I love shoes. I really do. I am quite famous for my fabulous shoes around the office. I also love talking about economic damages (yes, I realize that’s a little geeky). BUT a new case that’s brewing between Christian Louboutin and Yves Saint Laurent has brought my two passions together.
Christian Louboutin (famous shoe maker known for its red soled shoes) has sued Yves Saint Laurent (YSL) for infringing on Louboutin’s 2008 copyright of its red soled shoes by introducing red soled shoes of their own.
Louboutin made their mark in iconic shows like Sex in the City and the little flash of red as a celebrity walked down the carpet letting you know that they were wearing Louboutins. Last week, in the latest phase of the lawsuit, a Manhattan federal judge denied Louboutin a preliminary injunction against YSL, which will allow YSL to continue to sell red-soled shoes.
The judge wrote that placing restriction on a single shade could limit art and commerce…“Louboutin is unlikely to be able to prove that its red outsole brand is entitled to trademark protection, even if it has gained enough public recognition in the market to have acquired secondary meaning.”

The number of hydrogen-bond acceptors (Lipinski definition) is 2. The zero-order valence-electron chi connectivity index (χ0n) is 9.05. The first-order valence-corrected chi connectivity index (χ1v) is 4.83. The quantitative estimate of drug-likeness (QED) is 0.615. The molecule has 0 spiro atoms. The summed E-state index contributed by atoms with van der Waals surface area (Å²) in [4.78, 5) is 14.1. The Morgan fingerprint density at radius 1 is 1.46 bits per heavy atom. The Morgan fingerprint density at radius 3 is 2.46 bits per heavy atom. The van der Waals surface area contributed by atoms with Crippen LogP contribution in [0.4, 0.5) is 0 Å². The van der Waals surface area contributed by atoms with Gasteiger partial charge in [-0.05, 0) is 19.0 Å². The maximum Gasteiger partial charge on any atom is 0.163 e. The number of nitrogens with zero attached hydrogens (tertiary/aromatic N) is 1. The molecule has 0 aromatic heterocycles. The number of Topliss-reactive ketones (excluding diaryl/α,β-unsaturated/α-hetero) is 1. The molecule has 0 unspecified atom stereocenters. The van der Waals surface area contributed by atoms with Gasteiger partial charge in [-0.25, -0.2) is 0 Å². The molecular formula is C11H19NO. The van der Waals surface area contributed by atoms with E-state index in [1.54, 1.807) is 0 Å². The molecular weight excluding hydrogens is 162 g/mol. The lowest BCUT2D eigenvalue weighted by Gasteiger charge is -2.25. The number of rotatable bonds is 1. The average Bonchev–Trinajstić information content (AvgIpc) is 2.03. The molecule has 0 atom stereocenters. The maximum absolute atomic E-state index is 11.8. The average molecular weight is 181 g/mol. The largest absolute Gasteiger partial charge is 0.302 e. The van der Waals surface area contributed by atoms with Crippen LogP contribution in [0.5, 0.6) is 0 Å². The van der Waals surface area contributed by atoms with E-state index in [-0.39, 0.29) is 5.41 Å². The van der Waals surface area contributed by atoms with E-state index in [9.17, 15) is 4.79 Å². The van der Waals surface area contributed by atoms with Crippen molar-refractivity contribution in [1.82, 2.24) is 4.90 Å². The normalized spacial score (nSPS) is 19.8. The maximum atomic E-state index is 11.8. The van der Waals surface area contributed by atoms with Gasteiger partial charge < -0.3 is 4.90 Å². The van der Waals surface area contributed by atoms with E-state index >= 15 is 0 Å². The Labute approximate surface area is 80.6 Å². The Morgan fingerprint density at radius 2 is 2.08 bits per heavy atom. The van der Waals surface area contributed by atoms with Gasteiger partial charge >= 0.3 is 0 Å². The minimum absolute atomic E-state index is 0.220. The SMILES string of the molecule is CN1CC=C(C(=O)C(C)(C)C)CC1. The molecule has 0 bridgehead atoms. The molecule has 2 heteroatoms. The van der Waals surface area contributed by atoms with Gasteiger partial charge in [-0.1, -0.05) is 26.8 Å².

From a damages perspective the denial of the injunction and the lawsuit itself raises some very interesting issues:
- Typically trademark cases don’t make it to the damages phase. Most file for preliminary injunctions (as Louboutin did) and so damages don’t have time to occur if the preliminary injunction is granted. However, in this case, because the injunction was not granted (at least not initially) damages could be an element.
- If damages do become an issue, monetary relief may be available from (1) Defendant’s profits (2) Plaintiff’s lost profits (3) Plaintiff’s reasonable royalty or (4) Cost of the action (which may not be insignificant).
- Louboutin must only prove gross sales and then it is the infringer’s (YSL’s) burden to prove the following:
- Under the Federal Lanham Act, it is the infringer’s burden to prove what, if any portion of the total profits were not generated due to the use of the infringing mark. In other words, if YSL sells these red soled shoes, it will be up to YSL to prove that the shoes sold not because of the red soles, but because of some other trait (i.e. the YSL brand, the style of the shoe etc…)
- YSL will also bear the burden of proving any deductions or costs from the gross sales.
- Louboutin’s damages can also be measured by their profits lost to YSL because of the alleged infringement. Louboutin may be able to prove this by showing difference in the sales and profits before and after the alleged infringement occurred.
- In this instance, YSL could introduce evidence that the entire decline in sales was not due to YSL’s infringement (there were outside factors involved).
Stay tuned as this case progresses…It will surely keep you on your toes.